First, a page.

Inward rectifier potassium (Kir2.1) channels as end-stage boosters of endothelium-dependent vasodilators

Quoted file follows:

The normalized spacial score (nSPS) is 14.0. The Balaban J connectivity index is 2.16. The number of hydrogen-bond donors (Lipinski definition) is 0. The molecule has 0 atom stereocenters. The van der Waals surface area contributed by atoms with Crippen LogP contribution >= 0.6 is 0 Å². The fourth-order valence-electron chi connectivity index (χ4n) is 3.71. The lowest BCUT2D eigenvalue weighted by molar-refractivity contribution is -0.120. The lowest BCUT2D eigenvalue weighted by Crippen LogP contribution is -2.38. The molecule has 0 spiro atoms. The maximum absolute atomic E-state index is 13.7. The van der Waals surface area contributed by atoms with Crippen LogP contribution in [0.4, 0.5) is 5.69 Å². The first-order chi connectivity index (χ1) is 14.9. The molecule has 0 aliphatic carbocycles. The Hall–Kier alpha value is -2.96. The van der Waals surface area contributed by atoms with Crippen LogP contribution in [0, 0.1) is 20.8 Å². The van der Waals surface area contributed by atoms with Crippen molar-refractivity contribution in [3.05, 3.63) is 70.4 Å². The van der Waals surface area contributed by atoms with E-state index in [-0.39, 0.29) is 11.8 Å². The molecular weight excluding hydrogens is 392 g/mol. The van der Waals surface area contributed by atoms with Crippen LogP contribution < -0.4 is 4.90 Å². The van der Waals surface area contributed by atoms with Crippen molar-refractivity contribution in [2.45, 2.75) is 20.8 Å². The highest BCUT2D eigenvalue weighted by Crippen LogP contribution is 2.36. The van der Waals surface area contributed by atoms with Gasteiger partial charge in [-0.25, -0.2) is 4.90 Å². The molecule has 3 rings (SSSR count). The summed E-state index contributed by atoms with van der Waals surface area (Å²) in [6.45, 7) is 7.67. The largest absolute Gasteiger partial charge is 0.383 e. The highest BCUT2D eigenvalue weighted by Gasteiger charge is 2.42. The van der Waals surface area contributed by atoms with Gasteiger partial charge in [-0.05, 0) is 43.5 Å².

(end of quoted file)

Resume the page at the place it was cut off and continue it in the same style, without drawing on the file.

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Endothelium-dependent vasodilators, such as acetylcholine, increase intracellular Ca2+ through activation of transient receptor potential vanilloid 4 (TRPV4) channels in the plasma membrane and inositol trisphosphate receptors in the endoplasmic reticulum, leading to stimulation of Ca2+-sensitive intermediate and small conductance K+ (IK and SK, respectively) channels. Although strong inward rectifier K+ (Kir) channels have been reported in the native endothelial cells (ECs) their role in EC-dependent vasodilatation is not clear. Here, we test the idea that Kir channels boost the EC-dependent vasodilatation of resistance-sized arteries. We show that ECs, but not smooth muscle cells, of small mesenteric arteries have Kir currents, which are substantially reduced in EC-specific Kir2.1 knockdown (EC-Kir2.1−/−) mice. Elevation of extracellular K+ to 14 mm caused vasodilatation of pressurized arteries, which was prevented by endothelial denudation and Kir channel inhibitors (Ba2+, ML-133) or in the arteries from EC-Kir2.1−/− mice. Potassium-induced dilatations were unaffected by inhibitors of TRPV4, IK and SK channels. The Kir channel blocker, Ba2+, did not affect currents through TRPV4, IK or SK channels. Endothelial cell-dependent vasodilatations in response to activation of muscarinic receptors, TRPV4 channels or IK/SK channels were reduced, but not eliminated, by Kir channel inhibitors or EC-Kir2.1−/−. In angiotensin II-induced hypertension, the Kir channel function was not altered, although the endothelium-dependent vasodilatation was severely impaired. Our results support the concept that EC Kir2 channels boost vasodilatory signals that are generated by Ca2+-dependent activation of IK and SK channels.

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